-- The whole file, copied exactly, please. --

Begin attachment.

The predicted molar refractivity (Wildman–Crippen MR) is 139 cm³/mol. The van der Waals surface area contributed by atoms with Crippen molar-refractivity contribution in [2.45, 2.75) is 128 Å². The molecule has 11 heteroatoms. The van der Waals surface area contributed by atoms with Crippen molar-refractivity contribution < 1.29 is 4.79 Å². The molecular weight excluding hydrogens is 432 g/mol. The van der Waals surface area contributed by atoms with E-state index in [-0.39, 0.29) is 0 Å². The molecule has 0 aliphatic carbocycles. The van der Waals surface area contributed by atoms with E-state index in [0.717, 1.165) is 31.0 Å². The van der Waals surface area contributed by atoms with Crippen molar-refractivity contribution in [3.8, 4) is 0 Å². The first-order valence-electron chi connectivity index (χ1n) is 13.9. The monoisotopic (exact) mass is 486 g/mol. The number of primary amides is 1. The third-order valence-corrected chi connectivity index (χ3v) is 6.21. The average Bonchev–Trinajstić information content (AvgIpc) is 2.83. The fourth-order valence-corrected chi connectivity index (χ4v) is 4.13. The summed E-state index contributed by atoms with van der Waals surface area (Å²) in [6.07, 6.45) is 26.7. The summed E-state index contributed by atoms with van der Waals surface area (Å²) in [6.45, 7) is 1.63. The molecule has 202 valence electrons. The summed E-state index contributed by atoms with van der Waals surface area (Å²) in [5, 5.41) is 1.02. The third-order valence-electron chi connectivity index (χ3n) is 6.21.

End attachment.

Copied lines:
The predicted molar refractivity (Wildman–Crippen MR) is 139 cm³/mol. The van der Waals surface area contributed by atoms with Crippen molar-refractivity contribution in [2.45, 2.75) is 128 Å². The molecule has 11 heteroatoms. The van der Waals surface area contributed by atoms with Crippen molar-refractivity contribution < 1.29 is 4.79 Å². The molecular weight excluding hydrogens is 432 g/mol. The van der Waals surface area contributed by atoms with E-state index in [-0.39, 0.29) is 0 Å². The molecule has 0 aliphatic carbocycles. The van der Waals surface area contributed by atoms with E-state index in [0.717, 1.165) is 31.0 Å². The van der Waals surface area contributed by atoms with Crippen molar-refractivity contribution in [3.8, 4) is 0 Å². The first-order valence-electron chi connectivity index (χ1n) is 13.9. The monoisotopic (exact) mass is 486 g/mol. The number of primary amides is 1. The third-order valence-corrected chi connectivity index (χ3v) is 6.21. The average Bonchev–Trinajstić information content (AvgIpc) is 2.83. The fourth-order valence-corrected chi connectivity index (χ4v) is 4.13. The summed E-state index contributed by atoms with van der Waals surface area (Å²) in [6.07, 6.45) is 26.7. The summed E-state index contributed by atoms with van der Waals surface area (Å²) in [6.45, 7) is 1.63. The molecule has 202 valence electrons. The summed E-state index contributed by atoms with van der Waals surface area (Å²) in [5, 5.41) is 1.02. The third-order valence-electron chi connectivity index (χ3n) is 6.21.